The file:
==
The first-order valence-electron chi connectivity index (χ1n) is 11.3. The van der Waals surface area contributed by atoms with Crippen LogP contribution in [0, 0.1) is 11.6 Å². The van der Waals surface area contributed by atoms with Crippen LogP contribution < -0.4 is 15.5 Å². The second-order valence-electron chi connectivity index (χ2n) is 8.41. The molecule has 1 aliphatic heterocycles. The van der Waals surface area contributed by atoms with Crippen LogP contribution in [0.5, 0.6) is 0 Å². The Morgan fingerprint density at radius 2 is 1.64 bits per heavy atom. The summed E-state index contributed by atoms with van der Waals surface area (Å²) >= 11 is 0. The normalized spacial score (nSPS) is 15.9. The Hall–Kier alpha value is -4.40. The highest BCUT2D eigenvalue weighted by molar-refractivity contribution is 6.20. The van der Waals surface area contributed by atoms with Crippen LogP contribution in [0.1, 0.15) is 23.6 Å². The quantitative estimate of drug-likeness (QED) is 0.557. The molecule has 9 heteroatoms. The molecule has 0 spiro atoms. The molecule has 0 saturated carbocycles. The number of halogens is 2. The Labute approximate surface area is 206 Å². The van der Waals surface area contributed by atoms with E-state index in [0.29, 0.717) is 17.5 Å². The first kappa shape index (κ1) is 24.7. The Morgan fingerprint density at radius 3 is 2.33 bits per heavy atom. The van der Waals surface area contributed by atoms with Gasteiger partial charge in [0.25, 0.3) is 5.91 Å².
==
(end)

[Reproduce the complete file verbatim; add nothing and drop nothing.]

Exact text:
The first-order valence-electron chi connectivity index (χ1n) is 11.3. The van der Waals surface area contributed by atoms with Crippen LogP contribution in [0, 0.1) is 11.6 Å². The van der Waals surface area contributed by atoms with Crippen LogP contribution < -0.4 is 15.5 Å². The second-order valence-electron chi connectivity index (χ2n) is 8.41. The molecule has 1 aliphatic heterocycles. The van der Waals surface area contributed by atoms with Crippen LogP contribution in [0.5, 0.6) is 0 Å². The Morgan fingerprint density at radius 2 is 1.64 bits per heavy atom. The summed E-state index contributed by atoms with van der Waals surface area (Å²) >= 11 is 0. The normalized spacial score (nSPS) is 15.9. The Hall–Kier alpha value is -4.40. The highest BCUT2D eigenvalue weighted by molar-refractivity contribution is 6.20. The van der Waals surface area contributed by atoms with Crippen LogP contribution in [0.1, 0.15) is 23.6 Å². The quantitative estimate of drug-likeness (QED) is 0.557. The molecule has 9 heteroatoms. The molecule has 0 spiro atoms. The molecule has 0 saturated carbocycles. The number of halogens is 2. The Labute approximate surface area is 206 Å². The van der Waals surface area contributed by atoms with E-state index in [0.29, 0.717) is 17.5 Å². The first kappa shape index (κ1) is 24.7. The Morgan fingerprint density at radius 3 is 2.33 bits per heavy atom. The van der Waals surface area contributed by atoms with Gasteiger partial charge in [0.25, 0.3) is 5.91 Å².